1) Ensuring domestic price stability
2) Managing the exchange rate and
3) Promoting economic growth.
At the beginning of each year, the State Council establishes guiding targets for GDP, the Consumer Price Index (CPI), money supply (M2) and credit growth. The PBOC’s policy rate is the one-year lending rate. The Central Bank recently vowed to maintain a “prudent” monetary policy while conducting policy fine-tuning at an appropriate time during the National People’s Congress (NPC) in March of 2016.
The Central Bank manages money supply through Open Market Operations (OMO), which are conducted with both domestic and foreign currencies and comprise repo and reverse repo, government securities and PBOC bills. The Bank also uses the reserve requirement ratio to influence lending and liquidity. Other instruments that the Central Bank uses to manage and adjust liquidity in the banking system are short-term loans, short-term liquidity and standing lending facility operations.
The agenda of China’s top authorities include bold reforms on interest rate and monetary policy management in order to adopt a more market-driven approach.
China’s Exchange Rate Policy In the wake of the global financial crisis, China pegged its currency to the USD at 6.82 CNY per USD from June 2008 to June 2010.Since then, the PBOC has made a number of revaluations to the currency in order to bring it closer to it market value.
While the Chinese yuan is freely convertible under the current account, it remains strictly regulated in the capital account. Chinese authorities expressed their willingness to allow the yuan to be fully convertible in the near future.
Chinese authorities are gradually enhancing the use of the currency in other parts of the world in order to promote the yuan as a global reserve currency. Although the process is far from being completed, China has already established trade settlements with selected countries and launched a series of currency swap agreements with more than 20 central banks. In addition, China is rapidly expanding the yuan’s offshore market. The opening up of the country’s capital market will be a crucial step in the yuan’s journey to becoming a major reserve currency.
Government Measures to Motivate or Restrict FDI
China government appears to discourage foreign investment in sectors deemed key to social stability, sectors for which China seeks to develop domestic firms into globally competitive multinational corporations and sectors that have historically benefited from State-sanctioned monopolies or a legacy of State investment. The Government also discourages investments intended to profit from speculation (currency, real estate, or asset). Moreover, the Government has indicated that it plans to restrict foreign investment in resource-intensive and highly-polluting industries.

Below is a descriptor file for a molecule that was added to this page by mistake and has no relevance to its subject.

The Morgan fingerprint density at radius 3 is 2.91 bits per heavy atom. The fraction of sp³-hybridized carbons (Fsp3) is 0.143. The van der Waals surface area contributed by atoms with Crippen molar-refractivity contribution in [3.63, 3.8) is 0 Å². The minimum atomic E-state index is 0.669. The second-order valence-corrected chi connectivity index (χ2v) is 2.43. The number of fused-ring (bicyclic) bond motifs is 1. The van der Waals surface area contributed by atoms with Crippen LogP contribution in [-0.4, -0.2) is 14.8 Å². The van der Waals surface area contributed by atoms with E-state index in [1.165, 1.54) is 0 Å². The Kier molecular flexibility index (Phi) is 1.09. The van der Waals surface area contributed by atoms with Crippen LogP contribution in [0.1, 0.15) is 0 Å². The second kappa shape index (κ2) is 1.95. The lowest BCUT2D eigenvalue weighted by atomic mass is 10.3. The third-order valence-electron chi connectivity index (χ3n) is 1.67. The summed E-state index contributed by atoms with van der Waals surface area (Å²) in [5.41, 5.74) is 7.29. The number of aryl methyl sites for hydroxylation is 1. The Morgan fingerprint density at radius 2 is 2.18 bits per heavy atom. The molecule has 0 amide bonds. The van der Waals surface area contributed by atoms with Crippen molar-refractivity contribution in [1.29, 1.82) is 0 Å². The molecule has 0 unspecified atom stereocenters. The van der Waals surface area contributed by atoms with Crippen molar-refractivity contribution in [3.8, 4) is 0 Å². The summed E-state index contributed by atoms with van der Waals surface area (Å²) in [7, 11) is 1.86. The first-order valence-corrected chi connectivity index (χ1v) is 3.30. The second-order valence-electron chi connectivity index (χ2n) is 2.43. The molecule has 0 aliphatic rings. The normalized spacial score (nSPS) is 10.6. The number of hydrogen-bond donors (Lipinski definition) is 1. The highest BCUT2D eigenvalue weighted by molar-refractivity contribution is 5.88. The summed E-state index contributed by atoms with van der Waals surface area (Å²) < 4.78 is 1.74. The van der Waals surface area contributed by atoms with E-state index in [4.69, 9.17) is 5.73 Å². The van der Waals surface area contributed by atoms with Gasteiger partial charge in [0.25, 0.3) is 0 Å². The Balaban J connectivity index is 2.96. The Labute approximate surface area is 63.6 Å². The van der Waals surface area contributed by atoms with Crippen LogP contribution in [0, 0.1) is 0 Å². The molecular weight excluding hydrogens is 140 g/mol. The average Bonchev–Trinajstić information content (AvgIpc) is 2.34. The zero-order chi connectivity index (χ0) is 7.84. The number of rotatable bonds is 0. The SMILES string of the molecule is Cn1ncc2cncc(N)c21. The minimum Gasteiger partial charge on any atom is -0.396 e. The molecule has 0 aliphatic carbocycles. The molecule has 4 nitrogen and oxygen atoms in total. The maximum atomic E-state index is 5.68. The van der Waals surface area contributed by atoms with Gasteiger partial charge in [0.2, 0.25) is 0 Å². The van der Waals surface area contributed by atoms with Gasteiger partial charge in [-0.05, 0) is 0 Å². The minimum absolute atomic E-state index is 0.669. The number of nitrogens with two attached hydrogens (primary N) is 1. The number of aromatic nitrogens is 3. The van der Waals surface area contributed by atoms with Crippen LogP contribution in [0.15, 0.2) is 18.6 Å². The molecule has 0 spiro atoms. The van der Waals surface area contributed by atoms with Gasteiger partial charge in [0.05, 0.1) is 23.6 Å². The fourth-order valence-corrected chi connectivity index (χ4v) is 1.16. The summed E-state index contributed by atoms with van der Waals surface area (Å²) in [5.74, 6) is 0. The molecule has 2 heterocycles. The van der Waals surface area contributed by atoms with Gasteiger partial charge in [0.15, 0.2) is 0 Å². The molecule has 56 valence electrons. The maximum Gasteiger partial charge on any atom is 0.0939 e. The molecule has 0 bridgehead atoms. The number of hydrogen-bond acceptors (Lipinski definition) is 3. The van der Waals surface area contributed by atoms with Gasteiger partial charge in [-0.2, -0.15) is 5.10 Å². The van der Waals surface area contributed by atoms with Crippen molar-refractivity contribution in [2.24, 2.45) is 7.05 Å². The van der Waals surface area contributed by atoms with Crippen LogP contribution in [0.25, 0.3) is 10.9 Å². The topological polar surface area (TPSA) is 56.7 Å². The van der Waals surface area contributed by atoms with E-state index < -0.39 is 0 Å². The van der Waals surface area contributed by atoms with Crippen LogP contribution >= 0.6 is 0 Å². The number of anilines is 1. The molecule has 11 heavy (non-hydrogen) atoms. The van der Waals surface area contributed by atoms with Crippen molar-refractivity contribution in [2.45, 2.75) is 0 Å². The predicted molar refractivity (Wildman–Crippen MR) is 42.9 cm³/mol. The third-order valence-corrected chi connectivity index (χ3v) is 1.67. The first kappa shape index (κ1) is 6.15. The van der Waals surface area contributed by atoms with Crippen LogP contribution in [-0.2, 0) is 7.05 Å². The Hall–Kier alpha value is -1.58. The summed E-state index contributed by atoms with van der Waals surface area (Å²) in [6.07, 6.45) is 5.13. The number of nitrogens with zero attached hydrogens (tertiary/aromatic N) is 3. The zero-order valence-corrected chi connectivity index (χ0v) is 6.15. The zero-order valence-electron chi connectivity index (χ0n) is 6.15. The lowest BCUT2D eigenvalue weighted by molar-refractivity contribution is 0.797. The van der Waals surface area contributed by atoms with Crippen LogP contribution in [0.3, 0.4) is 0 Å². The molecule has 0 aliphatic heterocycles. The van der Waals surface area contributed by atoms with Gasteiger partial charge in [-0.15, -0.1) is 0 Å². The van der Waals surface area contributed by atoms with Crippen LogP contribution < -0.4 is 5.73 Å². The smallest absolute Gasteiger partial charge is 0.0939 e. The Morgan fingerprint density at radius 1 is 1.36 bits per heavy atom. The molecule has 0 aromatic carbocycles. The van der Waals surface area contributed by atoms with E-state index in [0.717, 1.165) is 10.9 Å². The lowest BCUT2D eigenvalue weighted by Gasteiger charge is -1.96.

In 2016, China grew at its slowest pace since 1990, as its manufacturing and construction industries slowed and fears abounded about its debt levels. According to the Bank of International Settlements, China’s total debt has grown from $6tn at the end of the financial crisis to almost $28tn at the end of 2016. This means its total debt is equivalent to 260 per cent of its GDP, while the debts of Chinese companies are about 170 per cent of GDP.
The new Monetary system left local governments with fewer sources of revenue. As a result, they had to rely on land sales and indirect borrowing (mostly so-called “shadow banking”) to finance their activity. In addition, local governments put in place off-budget local government financing vehicles to raise funds and finance investment projects.
Although debt is still at manageable levels, an increase in the reliance on shadow banking and the rapid pace of debt accumulation is worrisome. In an effort to increase revenue sources for local governments, in August 2014, the National People’s Congress passed amendments to the budget law, allowing provincial government to issue bonds directly and increase transparency. This move paves the way for local governments to raise debt in the bond market.
China’s government debt is almost entirely denominated in local currency and owned by domestic institutions. In addition, the government has cash savings equivalent to 6% of GDP in the People’s Bank of China. This situation shields the economy against government debt crises. In 2015, public debt amounted to 15.6% of GDP.
China exited the financial crisis in good shape, with GDP growing above 9%, low inflation and a sound fiscal position. China economy will remain the major driver of global growth for the foreseeable future. All these in directors show us that China is a good market for our company to do the new investment. China’s growth has long been driven by capital accumulation, supported by high savings. Financial risks are mounting on the back of high and rising enterprise debt, expanding non-bank activities and enormous over-capacity in some sectors. A burst of the housing bubble would hurt the real estate, construction and several manufacturing industries. However, household indebtedness remains moderate and prudential regulations for mortgage loans are stringent, so the financial sector could likely absorb the shock. Social safety net coverage has improved over the past decade, contributing to reduce poverty. Nevertheless, income inequality remains high. Social infrastructure needs to be further developed, especially for rural citizens, and the tax and transfer system made more progressive.